Facebook Increases Ad Prices 40% on Rising Popularity; Bloomberg
Ads on Facebook Inc.’s site cost 40 percent more per click last quarter than in the previous three months, as the company’s social-networking dominance let it command higher prices, according to Efficient Frontier.
The Takeaway: Facebook, which has more than 500 million users, is parlaying its burgeoning popularity into higher ad revenue. Advertising spending on the site will more than double to $4.05 billion this year, according to research firm EMarketer Inc. in New York.
Google Launches Messages for Japan; WebProNews
Google has just announced a new site, messagesforjapan.com, to help in the relief effort. On this site, users can write their messages of support to the Japanese people and they will be automatically translated and posted using Google Translate.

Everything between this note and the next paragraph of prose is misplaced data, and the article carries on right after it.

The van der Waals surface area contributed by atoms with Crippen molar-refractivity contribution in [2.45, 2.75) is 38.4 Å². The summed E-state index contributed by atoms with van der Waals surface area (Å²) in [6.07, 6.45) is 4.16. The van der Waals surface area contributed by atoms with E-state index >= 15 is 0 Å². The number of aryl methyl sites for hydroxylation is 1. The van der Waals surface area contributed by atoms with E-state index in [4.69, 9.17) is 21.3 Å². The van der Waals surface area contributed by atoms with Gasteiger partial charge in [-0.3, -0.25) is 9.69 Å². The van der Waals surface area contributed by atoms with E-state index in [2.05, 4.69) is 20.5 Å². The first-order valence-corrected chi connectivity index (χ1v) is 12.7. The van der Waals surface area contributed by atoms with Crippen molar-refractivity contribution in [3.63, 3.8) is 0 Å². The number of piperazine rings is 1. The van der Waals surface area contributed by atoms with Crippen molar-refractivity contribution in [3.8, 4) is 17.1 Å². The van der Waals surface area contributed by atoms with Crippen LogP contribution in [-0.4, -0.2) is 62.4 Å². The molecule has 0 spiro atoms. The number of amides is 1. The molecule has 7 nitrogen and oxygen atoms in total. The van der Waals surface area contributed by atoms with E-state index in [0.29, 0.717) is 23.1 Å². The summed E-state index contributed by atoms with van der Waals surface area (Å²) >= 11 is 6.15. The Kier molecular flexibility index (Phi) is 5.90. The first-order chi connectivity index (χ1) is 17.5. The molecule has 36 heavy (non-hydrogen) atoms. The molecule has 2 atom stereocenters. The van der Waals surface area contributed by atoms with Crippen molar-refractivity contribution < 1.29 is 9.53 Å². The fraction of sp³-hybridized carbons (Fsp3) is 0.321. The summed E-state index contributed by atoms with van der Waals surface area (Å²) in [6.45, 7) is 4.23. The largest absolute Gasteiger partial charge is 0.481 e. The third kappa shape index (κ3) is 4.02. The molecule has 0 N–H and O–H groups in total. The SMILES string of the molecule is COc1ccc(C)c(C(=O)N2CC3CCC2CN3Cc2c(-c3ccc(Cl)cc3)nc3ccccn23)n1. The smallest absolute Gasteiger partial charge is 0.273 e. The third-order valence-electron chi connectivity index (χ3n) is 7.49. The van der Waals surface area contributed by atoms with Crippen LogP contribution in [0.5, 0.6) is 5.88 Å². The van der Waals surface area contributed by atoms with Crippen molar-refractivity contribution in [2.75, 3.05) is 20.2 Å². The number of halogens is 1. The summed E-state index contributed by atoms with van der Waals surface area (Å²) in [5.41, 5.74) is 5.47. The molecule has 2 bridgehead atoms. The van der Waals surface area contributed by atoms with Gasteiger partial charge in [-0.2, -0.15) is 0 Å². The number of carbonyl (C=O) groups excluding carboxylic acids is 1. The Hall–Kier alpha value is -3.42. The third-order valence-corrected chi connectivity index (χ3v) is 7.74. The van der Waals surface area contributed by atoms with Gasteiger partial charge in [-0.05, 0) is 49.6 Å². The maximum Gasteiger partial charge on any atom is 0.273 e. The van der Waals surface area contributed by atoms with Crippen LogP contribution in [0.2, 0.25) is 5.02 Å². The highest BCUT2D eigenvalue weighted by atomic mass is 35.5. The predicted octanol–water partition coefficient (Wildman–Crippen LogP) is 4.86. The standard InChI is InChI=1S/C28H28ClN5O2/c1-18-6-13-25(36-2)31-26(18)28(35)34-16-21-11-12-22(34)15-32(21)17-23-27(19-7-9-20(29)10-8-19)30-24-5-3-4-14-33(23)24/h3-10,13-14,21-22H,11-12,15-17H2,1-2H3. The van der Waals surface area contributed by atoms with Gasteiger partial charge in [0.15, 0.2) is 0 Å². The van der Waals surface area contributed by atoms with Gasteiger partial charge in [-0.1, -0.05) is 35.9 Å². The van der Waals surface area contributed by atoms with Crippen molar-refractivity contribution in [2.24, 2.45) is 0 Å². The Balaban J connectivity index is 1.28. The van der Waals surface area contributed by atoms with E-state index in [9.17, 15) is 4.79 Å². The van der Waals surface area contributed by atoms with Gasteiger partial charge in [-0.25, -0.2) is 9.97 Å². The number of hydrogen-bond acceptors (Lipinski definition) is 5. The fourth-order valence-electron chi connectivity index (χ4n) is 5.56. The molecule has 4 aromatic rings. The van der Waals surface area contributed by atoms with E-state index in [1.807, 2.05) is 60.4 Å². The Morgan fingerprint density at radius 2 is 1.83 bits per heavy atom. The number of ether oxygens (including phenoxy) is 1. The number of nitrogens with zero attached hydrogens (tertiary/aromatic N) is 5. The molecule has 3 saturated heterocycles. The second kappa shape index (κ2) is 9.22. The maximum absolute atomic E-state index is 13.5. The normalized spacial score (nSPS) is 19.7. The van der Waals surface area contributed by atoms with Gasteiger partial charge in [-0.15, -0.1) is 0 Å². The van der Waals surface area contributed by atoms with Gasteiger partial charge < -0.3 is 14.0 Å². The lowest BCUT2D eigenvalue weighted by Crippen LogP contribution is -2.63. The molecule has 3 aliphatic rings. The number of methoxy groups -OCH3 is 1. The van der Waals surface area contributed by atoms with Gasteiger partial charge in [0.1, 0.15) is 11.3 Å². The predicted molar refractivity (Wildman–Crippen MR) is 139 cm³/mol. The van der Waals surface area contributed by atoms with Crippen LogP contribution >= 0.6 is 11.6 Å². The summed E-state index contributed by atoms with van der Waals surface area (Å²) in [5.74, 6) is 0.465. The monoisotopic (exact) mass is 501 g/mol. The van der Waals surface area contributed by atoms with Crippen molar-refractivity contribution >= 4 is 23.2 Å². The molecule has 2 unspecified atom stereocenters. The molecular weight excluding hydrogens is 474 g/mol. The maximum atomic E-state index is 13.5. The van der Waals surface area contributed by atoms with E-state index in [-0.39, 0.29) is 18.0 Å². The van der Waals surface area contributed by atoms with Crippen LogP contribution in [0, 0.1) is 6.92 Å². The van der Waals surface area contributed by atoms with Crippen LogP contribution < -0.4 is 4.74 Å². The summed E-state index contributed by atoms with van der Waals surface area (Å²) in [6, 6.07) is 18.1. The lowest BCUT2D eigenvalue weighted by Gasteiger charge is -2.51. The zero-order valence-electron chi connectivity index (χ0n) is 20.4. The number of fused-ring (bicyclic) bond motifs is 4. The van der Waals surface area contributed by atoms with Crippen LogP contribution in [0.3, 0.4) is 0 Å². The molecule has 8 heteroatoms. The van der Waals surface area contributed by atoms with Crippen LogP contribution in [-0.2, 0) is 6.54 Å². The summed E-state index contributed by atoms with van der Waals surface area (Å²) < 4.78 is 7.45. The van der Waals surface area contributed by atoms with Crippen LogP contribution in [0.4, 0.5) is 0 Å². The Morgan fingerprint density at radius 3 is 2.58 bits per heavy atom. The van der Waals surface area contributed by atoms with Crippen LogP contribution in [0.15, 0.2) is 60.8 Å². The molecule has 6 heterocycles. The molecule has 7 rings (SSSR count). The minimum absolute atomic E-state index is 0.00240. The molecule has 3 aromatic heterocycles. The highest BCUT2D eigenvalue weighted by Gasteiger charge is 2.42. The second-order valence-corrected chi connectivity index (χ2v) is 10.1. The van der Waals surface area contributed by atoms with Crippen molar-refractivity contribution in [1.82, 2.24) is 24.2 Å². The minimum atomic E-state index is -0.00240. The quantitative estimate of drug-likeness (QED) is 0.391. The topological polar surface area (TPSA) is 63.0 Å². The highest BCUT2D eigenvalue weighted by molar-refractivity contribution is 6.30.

The Takeaway: Google notes that since the translation will be done automatically, it will not always be perfect. But for many people around the world moved by the disaster, being able to communicate in fractured Japanese language is better than no Japanese language.
Bing’s New iPad App is a Newspaper in Disguise; Poynter
Microsoft’s new Bing iPad app, released Thursday, does more than search — it begins to remake the newspaper experience in digital form.
The Takeaway: While Microsoft is not in the news business, to succeed as an information provider may only require the company to be slightly better at content than journalists are at technology.
Google acquisition of ITA approved; Hexus
Nine months ago Google announced its intention to acquire online travel data company ITA Software. The plan was to offer a lot more information and services whenever you Google a location or itinerary but, understandably, all the major incumbents in online travel were alarmed by this prospect and complained.
The Takeaway: You have to wonder, however, whether this will be the last large acquisition Google is allowed to make. Regulatory authorities are getting involved as a matter of course now, whenever Google gets its chequebook out, and any search acquisition has to be suspected of drastically reducing choice.